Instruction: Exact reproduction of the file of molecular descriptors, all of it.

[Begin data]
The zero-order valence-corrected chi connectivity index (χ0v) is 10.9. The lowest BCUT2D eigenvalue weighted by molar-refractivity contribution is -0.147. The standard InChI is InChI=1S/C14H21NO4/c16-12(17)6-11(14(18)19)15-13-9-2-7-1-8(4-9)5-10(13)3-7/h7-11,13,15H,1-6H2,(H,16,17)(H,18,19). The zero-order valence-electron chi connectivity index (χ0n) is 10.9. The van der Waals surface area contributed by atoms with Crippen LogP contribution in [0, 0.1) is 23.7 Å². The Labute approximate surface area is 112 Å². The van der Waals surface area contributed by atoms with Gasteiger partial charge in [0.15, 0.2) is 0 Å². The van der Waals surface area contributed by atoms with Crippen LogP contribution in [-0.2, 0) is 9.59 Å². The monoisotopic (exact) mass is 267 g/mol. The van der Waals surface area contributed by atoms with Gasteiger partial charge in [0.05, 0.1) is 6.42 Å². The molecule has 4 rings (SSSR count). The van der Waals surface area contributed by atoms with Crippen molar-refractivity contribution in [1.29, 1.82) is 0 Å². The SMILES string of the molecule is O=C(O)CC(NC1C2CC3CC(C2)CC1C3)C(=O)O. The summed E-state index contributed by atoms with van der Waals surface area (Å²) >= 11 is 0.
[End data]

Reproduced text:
The zero-order valence-corrected chi connectivity index (χ0v) is 10.9. The lowest BCUT2D eigenvalue weighted by molar-refractivity contribution is -0.147. The standard InChI is InChI=1S/C14H21NO4/c16-12(17)6-11(14(18)19)15-13-9-2-7-1-8(4-9)5-10(13)3-7/h7-11,13,15H,1-6H2,(H,16,17)(H,18,19). The zero-order valence-electron chi connectivity index (χ0n) is 10.9. The van der Waals surface area contributed by atoms with Crippen LogP contribution in [0, 0.1) is 23.7 Å². The Labute approximate surface area is 112 Å². The van der Waals surface area contributed by atoms with Gasteiger partial charge in [0.15, 0.2) is 0 Å². The van der Waals surface area contributed by atoms with Crippen LogP contribution in [-0.2, 0) is 9.59 Å². The monoisotopic (exact) mass is 267 g/mol. The van der Waals surface area contributed by atoms with Gasteiger partial charge in [0.05, 0.1) is 6.42 Å². The molecule has 4 rings (SSSR count). The van der Waals surface area contributed by atoms with Crippen molar-refractivity contribution in [1.29, 1.82) is 0 Å². The SMILES string of the molecule is O=C(O)CC(NC1C2CC3CC(C2)CC1C3)C(=O)O. The summed E-state index contributed by atoms with van der Waals surface area (Å²) >= 11 is 0.